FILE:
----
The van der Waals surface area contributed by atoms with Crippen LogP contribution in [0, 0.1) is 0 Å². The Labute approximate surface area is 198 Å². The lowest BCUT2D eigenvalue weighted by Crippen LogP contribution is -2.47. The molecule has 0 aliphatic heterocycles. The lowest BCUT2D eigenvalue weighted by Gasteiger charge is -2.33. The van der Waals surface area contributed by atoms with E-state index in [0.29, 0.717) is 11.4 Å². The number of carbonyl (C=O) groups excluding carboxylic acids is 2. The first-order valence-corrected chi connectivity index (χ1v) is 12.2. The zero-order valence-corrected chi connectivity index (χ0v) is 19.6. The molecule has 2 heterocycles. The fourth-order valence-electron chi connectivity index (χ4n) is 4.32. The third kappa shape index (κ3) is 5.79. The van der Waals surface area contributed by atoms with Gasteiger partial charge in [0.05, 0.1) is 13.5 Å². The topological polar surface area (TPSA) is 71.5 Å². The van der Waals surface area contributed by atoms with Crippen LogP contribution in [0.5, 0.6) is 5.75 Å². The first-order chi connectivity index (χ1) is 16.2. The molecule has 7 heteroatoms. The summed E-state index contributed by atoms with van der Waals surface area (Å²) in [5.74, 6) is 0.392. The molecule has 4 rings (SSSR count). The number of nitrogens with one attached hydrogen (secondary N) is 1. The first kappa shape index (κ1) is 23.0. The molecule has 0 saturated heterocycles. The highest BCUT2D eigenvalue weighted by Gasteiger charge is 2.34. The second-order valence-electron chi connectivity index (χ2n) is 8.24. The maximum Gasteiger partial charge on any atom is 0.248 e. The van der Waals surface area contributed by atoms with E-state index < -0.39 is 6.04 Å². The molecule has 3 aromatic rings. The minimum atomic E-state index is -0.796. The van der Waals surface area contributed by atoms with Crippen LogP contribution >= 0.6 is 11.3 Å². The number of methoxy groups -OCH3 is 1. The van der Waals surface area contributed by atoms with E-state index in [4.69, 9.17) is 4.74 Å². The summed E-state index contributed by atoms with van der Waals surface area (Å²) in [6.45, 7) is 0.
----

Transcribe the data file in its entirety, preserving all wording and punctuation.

The van der Waals surface area contributed by atoms with Crippen LogP contribution in [0, 0.1) is 0 Å². The Labute approximate surface area is 198 Å². The lowest BCUT2D eigenvalue weighted by Crippen LogP contribution is -2.47. The molecule has 0 aliphatic heterocycles. The lowest BCUT2D eigenvalue weighted by Gasteiger charge is -2.33. The van der Waals surface area contributed by atoms with E-state index in [0.29, 0.717) is 11.4 Å². The number of carbonyl (C=O) groups excluding carboxylic acids is 2. The first-order valence-corrected chi connectivity index (χ1v) is 12.2. The zero-order valence-corrected chi connectivity index (χ0v) is 19.6. The molecule has 2 heterocycles. The fourth-order valence-electron chi connectivity index (χ4n) is 4.32. The third kappa shape index (κ3) is 5.79. The van der Waals surface area contributed by atoms with Gasteiger partial charge in [0.05, 0.1) is 13.5 Å². The topological polar surface area (TPSA) is 71.5 Å². The van der Waals surface area contributed by atoms with Crippen LogP contribution in [0.5, 0.6) is 5.75 Å². The first-order chi connectivity index (χ1) is 16.2. The molecule has 7 heteroatoms. The summed E-state index contributed by atoms with van der Waals surface area (Å²) in [5.74, 6) is 0.392. The molecule has 4 rings (SSSR count). The number of nitrogens with one attached hydrogen (secondary N) is 1. The first kappa shape index (κ1) is 23.0. The molecule has 0 saturated heterocycles. The highest BCUT2D eigenvalue weighted by Gasteiger charge is 2.34. The second-order valence-electron chi connectivity index (χ2n) is 8.24. The maximum Gasteiger partial charge on any atom is 0.248 e. The van der Waals surface area contributed by atoms with E-state index < -0.39 is 6.04 Å². The molecule has 3 aromatic rings. The minimum atomic E-state index is -0.796. The van der Waals surface area contributed by atoms with Crippen LogP contribution >= 0.6 is 11.3 Å². The number of methoxy groups -OCH3 is 1. The van der Waals surface area contributed by atoms with E-state index in [4.69, 9.17) is 4.74 Å². The summed E-state index contributed by atoms with van der Waals surface area (Å²) in [6.45, 7) is 0.